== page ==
Sussex Psychosis Research interest Group (SPRiG)

PRODIGY

 

This project is funded by the National Institute for Health Research (NIHR) Health Technology Assessment Programme (project number 10/104/501).

PRODIGY was featured by the NIHR as part of their showcase for Children's Mental Health Awareness Week (8th February 2016) - watch the trial management team talk about PRODIGY and the valuable contributions made to the project by the young person's PRODIGY Advisory Team.

PRODIGY: Study information

Trial registration: ISRCTN47998710

Study background: Most serious and complex mental health problems begin in adolescence or young adulthood. Some young people who experience psychological difficulties sometimes find it hard to carry on living the life they want to live: they might have problems going to school or college, finding a job or taking part in social activities. “Social recovery” is a term used to describe when someone is living the life they want to despite having experienced psychological difficulties. Recent reports have highlighted the lack of appropriate services for young people with severe and complex mental health problems: particularly those at risk of social disability.

Study aim:  This study will evaluate a new psychological intervention specifically tailored to the needs of this group: Social Recovery Therapy (SRT). The study will test whether the intervention helps with social recovery. The study will also test whether the intervention helps with mental health problems. The cost-effectiveness of the intervention will also be evaluated.

Participants:  Young people aged 16 to 25 years with emerging serious and complex mental health problems and associated social disability.

Study design:  Participants will be randomised to receive either SRT plus standard care or standard care alone. For participants randomised to receive SRCBT, the intervention will last nine months. Both groups will receive comprehensive assessment and reimbursement for their time.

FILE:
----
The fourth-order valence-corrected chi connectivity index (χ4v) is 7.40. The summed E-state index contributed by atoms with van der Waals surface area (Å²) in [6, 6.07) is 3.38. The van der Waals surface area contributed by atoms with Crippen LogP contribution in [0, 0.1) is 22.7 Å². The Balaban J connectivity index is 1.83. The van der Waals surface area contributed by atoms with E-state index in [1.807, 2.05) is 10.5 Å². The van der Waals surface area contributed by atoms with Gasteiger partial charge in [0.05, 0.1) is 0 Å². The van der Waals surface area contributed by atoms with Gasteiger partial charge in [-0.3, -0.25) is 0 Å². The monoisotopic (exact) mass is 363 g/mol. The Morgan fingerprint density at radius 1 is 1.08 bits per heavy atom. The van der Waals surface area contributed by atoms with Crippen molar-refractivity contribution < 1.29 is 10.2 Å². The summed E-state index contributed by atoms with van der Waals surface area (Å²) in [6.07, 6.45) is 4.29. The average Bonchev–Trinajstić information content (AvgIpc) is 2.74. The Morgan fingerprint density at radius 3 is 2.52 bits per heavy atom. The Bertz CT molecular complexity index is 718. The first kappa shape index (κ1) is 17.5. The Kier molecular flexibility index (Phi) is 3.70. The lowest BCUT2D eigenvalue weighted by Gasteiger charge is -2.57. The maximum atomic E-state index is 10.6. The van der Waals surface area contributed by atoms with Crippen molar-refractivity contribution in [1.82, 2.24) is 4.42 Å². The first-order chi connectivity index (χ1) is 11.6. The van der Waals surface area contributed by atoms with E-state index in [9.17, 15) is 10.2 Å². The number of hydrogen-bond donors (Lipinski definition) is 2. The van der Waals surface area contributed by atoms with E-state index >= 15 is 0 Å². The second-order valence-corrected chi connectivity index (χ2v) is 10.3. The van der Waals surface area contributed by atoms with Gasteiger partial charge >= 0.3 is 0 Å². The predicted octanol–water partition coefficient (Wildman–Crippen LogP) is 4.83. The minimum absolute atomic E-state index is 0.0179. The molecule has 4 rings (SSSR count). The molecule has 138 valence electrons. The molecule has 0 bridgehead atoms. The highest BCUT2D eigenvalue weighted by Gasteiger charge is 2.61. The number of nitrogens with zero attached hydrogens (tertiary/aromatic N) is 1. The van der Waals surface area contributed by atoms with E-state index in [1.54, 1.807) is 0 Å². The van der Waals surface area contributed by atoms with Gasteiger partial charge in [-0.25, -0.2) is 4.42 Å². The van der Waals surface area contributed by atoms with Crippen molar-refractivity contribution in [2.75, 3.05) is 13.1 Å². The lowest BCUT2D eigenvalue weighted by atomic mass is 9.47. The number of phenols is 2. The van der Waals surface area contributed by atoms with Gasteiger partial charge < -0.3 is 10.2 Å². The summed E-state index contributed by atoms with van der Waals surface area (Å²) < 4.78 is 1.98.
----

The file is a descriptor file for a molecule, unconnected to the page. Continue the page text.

Assessments: After patients have provided informed consent for participation in the research they will complete a comprehensive assessment carried out by a research assistant. There will be repeat assessments at 9, 15 and 24 months following entry into the study.  

Timescale: Recruitment of trial participants began in September 2015 and continued until May 2017. One hundred young people participated in an internal pilot phase between 2012 and present. One hundred and seventy additional participants have now been recruited across three study centres. 

Study centres:  The research is taking place within East Anglia, Manchester, and Sussex.

 Other contacts:  

  • The Chief Investigator is Professor David Fowler (School of Psychology, University of Sussex. E: d.fowler@sussex.ac.uk).
  • The Co-Chief Investigator is Professor Paul French (Psychosis Research Unit, Manchester. E: paul.french@gmmh.nhs.uk).
  • The Trial Manager is Dr Clio Berry (School of Psychology, University of Sussex and Sussex Partnership NHS Foundation Trust. E: c.berry@sussex.ac.uk).

What is Social Recovery Therapy (SRT)?

The therapy being tested, Social Recovery Therapy (SRT), is a new talking therapy which aims to help individuals spend more time doing activities which are meaningful for them. SRT is a novel multisystemic form of CBT designed to target social disability. The intervention combines multisystemic and assertive outreach case management approaches with well established cognitive behavioural techniques. 
During the therapy, the therapist works with a young person to identify activities they would like to do. The therapist and young person will then work together to try to understand anything that is making it difficult for them to do these activities and to overcome these difficulties. The therapy aims to help the young person to understand what they are experiencing and feeling, cope with it differently, and feel less worried when they do new things.